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#1 An Ant

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Posted 28 November 2003 - 01:44 AM

I know real estate is in patabolic rise but I want to buy a house now
since long awaited correction/crash is just waiting for me to sign on dotted line.

My rent for 2 BR apt in central NJ is $1433. Most likely hitting 1500 in Mar 04.
Buying a house will probably only add 3K to 7K per year in net spending
(after tax break) but before insurance, maintenance etc.

Now that I must, why not buy an expensive house (say 500K) since interest
rates are low. If there is inflation, house prices will also rise. If there is
deflation I can refinance (assuming bonds will rise pushing rates down).
I can downpay 100K. So net difference in my spending (considering tax break)
is only 4K/Year compared to 400K house. I also read that expensive houses
will loose less in percentage compared to cheap ones when correction/crash
happens.

BTW, has anyone used Roger Arnold's mortgage products
(particularly under 5% 30yr mortgage) What is your experience.

TIA

#2 EasyAl

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Posted 28 November 2003 - 02:36 AM

A recent article of Economist here probably will answer some of your questions.

#3 T_Minus

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Posted 28 November 2003 - 03:01 AM

Oh, I don't think it's possible for you to buy real estate at the top. Unless of course you intend to make your purchase, via time machine, in July.

#4 threadbare

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Posted 28 November 2003 - 12:00 PM

Ant, Inflation isn't wage driven--it's interest rate driven, this time around, so housing HAS to correct down. It's a complete myth that we'll have an exact repeat of the '70's or early 80's, economy wise. People will have less money for housing when they are paying more for damned near everything else. Housing is the most credit and interest rate sensitive market out there. What happens if interest rates go up, in the event of a run away devaluation of the American dollar? This isn't just plausible, it's highly likely. Look at it this way--there will be deflation in some areas, and inflation in others. Remember when we were kids? I'm thinking the '60's here, I guess. Stuff shipped from overseas was expensive, but homes were quite affordable. It'll shake out something like that, is my guess.

The upshot is this--Would you rather buy a home for 500,000 k at 6% interest, or the same house 2 or 3 years down the road at 300 to 350,000 devalued American bucks (and this is being generous) at say, pick a number, 10%. If you don't want to buy gold, try sheltering your money in foreign currencies to bank some gains, and ride out the current mania.

By the way, housing was down 10%, across the board, in October, so the bubble may be slowly deflating right now.

I'm not an economics wizard like many stoolies on this board, but like uh, you don't have to be a weatherman to know which way the wind's blowing!!! :wink2: Good luck, Man.

#5 ShitEatingGrinner

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Posted 28 November 2003 - 12:15 PM

In my current job, I hire many temps. The job is real estate related. The 5 buck an hour temps are talking about how smart it is to buy rental houses or any house for that matter--to flip or rent. It's the equivalent of the shoeshine boys as far as I'm concerned. Too bad, since I think I'll lose my job at some point in the next year or two, and it's pretty good money. Ah well, my book is almost finished. Perhaps it will get picked up by an agent, published, and sell 500 copies. :D I'm gonna be rich! Whoooohoooo.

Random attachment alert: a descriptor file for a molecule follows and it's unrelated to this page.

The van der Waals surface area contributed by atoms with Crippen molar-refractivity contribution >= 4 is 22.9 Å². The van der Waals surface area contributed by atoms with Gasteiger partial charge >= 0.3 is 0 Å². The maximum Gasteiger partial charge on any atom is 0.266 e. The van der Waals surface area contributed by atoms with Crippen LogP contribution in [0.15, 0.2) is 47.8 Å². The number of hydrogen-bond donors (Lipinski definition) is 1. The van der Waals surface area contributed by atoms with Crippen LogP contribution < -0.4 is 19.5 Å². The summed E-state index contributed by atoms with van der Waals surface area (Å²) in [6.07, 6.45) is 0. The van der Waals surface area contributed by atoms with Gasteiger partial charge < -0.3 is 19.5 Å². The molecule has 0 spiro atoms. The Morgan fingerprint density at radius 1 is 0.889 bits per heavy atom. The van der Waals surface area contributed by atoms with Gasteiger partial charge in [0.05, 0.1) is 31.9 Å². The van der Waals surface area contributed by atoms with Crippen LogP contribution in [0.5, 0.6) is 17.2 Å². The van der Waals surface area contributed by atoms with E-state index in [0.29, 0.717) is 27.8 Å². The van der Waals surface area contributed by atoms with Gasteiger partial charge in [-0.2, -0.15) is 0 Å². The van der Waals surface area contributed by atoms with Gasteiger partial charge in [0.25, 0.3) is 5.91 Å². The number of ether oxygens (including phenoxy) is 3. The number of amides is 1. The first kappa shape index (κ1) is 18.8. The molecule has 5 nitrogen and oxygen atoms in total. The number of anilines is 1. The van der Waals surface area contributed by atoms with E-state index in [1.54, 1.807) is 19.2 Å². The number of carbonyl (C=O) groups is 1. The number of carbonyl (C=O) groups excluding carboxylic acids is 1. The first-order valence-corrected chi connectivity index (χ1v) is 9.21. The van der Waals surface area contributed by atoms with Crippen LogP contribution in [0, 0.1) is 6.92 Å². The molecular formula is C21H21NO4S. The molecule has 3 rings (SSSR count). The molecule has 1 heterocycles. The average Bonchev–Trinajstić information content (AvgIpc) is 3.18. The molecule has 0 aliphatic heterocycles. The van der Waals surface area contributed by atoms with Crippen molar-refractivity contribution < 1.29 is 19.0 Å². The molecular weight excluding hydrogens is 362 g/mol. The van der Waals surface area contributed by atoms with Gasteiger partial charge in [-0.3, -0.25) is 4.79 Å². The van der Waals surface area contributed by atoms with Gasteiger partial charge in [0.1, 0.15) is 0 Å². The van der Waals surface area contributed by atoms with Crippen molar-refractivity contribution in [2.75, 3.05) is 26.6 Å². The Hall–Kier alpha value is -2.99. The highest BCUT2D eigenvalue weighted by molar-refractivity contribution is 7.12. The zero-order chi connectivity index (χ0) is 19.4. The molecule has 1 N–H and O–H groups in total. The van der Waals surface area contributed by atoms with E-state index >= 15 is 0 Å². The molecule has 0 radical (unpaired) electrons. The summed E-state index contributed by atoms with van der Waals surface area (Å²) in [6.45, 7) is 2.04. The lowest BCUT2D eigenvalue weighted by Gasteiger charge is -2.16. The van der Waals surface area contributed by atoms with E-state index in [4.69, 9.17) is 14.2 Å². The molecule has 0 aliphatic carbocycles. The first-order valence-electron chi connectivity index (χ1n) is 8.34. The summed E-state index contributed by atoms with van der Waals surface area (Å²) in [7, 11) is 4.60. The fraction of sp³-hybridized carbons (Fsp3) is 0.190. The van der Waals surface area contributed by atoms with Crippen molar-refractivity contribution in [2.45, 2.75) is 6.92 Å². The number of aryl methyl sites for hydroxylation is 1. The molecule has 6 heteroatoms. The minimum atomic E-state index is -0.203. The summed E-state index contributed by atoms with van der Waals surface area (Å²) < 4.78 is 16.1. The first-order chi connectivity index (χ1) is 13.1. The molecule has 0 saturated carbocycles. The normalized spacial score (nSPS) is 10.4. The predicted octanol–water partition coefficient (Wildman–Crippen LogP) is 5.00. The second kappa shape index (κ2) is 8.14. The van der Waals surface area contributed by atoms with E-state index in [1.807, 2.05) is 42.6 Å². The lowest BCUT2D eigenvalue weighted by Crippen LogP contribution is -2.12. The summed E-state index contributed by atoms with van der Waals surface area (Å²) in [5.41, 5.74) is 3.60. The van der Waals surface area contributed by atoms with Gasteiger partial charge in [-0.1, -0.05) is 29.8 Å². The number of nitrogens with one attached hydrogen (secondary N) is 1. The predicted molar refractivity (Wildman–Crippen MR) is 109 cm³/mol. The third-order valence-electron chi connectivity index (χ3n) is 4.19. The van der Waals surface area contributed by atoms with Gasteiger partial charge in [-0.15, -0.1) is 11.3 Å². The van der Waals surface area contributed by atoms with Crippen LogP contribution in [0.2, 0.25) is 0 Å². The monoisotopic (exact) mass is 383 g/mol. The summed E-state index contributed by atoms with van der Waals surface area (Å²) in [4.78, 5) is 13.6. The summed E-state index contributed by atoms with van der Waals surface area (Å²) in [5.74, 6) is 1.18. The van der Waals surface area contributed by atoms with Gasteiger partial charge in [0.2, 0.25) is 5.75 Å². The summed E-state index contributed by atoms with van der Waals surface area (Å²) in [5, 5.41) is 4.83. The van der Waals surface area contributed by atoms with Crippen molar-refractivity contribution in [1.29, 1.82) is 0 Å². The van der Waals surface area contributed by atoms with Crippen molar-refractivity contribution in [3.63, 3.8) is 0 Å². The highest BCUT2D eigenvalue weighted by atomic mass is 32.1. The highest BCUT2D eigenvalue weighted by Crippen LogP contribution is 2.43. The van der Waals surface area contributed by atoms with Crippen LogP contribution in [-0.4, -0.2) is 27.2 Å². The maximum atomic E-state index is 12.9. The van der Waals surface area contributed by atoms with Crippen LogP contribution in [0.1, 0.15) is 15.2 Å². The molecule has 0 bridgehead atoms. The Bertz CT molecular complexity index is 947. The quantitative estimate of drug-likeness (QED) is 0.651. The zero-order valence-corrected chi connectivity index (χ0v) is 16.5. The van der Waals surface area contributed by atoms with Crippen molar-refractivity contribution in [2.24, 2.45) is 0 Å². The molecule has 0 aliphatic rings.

#6 Hiding Bear

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Posted 28 November 2003 - 03:33 PM

Actually there is one reason to buy a home that is not usually mentioned -you may be getting too old not too buy your first home (assuming you want to mortgage most of the puchase price). If that applies to you, then I would look at today's market as being the result of bad demographics and hope for the best.

Other than that, I don't see why you can not at least wait another year to see how a possible dollar crash/interest rate hike may work in your favor.

Remember if interest rates and home values decline, you will only be able to refinance with a smaller mortgage than the original.

#7 Metamucil

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Posted 28 November 2003 - 04:31 PM

You will pray for your rental, if you try and dump the house in a real estate bear.....definitely coming soon. However, there is something to be said for trading low-risk flexibility for a high-risk potential money sink......I'm just not sure what it is :P

This is a great country!: you can get a McMansion for near-zero down, or else a significant discount on rent (via legal tax credits).

Place your bets...........
"I know the human being and fish can coexist peacefully"____George W. Bush, 7/29/2000

#8 GTNWORSE

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Posted 28 November 2003 - 04:31 PM

For nearly 3 years running I have heard all of the reasons why housing just must crash. Thousands of people have acted by selling their homes to rent, while they wait for the crash so they can buy back in at perhaps 30% less.
If you sold your townhouse here in Santa Monica 3 years ago at $425,000, which is what mine appraised for at that time, you could re-purchase the same home for $619,000, what I backed out of escrow for about 2 weeks ago. I don't suspect those folks consider themselves genius's right now.
But say you do get lucky, really lucky, and time the market to catch the top. You need to rent a home that you feel comfortable in, like for like in my situation, which was going to cost @2,500 per month. Great, now how long does it take for the market to correct to where your comfortable buying back in? 2 years?, 5 years?,
Lets say, for the sake of argument, it takes 5 years to bottom out. Lets also say it drops 30%. My $619,000 home is now worth $434,000 WOW I'm up $185,000. COOL

Not so fast. I've spent the last 5 years paying rent at $2,500, no raises factored in, total $150,000.